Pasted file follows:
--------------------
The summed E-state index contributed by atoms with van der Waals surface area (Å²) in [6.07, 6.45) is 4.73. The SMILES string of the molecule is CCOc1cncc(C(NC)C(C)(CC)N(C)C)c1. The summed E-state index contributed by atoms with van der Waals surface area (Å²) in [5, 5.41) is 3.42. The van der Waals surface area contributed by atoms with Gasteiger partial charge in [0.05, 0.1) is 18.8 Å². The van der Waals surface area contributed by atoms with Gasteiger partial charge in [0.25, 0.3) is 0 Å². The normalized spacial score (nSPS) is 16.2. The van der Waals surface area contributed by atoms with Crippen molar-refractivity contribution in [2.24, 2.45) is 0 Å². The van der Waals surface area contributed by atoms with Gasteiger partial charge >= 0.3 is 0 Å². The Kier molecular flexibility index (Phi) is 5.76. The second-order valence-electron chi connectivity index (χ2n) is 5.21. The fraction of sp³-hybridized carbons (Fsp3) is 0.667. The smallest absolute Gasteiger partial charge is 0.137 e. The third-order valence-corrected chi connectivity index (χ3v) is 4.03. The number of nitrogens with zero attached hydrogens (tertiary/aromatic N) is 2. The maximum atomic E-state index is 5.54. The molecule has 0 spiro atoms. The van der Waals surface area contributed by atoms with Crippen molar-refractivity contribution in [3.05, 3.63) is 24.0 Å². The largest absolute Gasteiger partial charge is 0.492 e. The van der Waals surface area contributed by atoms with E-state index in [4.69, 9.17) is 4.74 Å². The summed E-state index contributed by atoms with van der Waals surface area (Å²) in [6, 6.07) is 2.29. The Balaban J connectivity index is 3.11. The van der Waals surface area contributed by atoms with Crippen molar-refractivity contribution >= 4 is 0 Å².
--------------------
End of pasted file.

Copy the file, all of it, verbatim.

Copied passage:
The summed E-state index contributed by atoms with van der Waals surface area (Å²) in [6.07, 6.45) is 4.73. The SMILES string of the molecule is CCOc1cncc(C(NC)C(C)(CC)N(C)C)c1. The summed E-state index contributed by atoms with van der Waals surface area (Å²) in [5, 5.41) is 3.42. The van der Waals surface area contributed by atoms with Gasteiger partial charge in [0.05, 0.1) is 18.8 Å². The van der Waals surface area contributed by atoms with Gasteiger partial charge in [0.25, 0.3) is 0 Å². The normalized spacial score (nSPS) is 16.2. The van der Waals surface area contributed by atoms with Crippen molar-refractivity contribution in [2.24, 2.45) is 0 Å². The van der Waals surface area contributed by atoms with Gasteiger partial charge >= 0.3 is 0 Å². The Kier molecular flexibility index (Phi) is 5.76. The second-order valence-electron chi connectivity index (χ2n) is 5.21. The fraction of sp³-hybridized carbons (Fsp3) is 0.667. The smallest absolute Gasteiger partial charge is 0.137 e. The third-order valence-corrected chi connectivity index (χ3v) is 4.03. The number of nitrogens with zero attached hydrogens (tertiary/aromatic N) is 2. The maximum atomic E-state index is 5.54. The molecule has 0 spiro atoms. The van der Waals surface area contributed by atoms with Crippen molar-refractivity contribution in [3.05, 3.63) is 24.0 Å². The largest absolute Gasteiger partial charge is 0.492 e. The van der Waals surface area contributed by atoms with E-state index in [4.69, 9.17) is 4.74 Å². The summed E-state index contributed by atoms with van der Waals surface area (Å²) in [6, 6.07) is 2.29. The Balaban J connectivity index is 3.11. The van der Waals surface area contributed by atoms with Crippen molar-refractivity contribution >= 4 is 0 Å².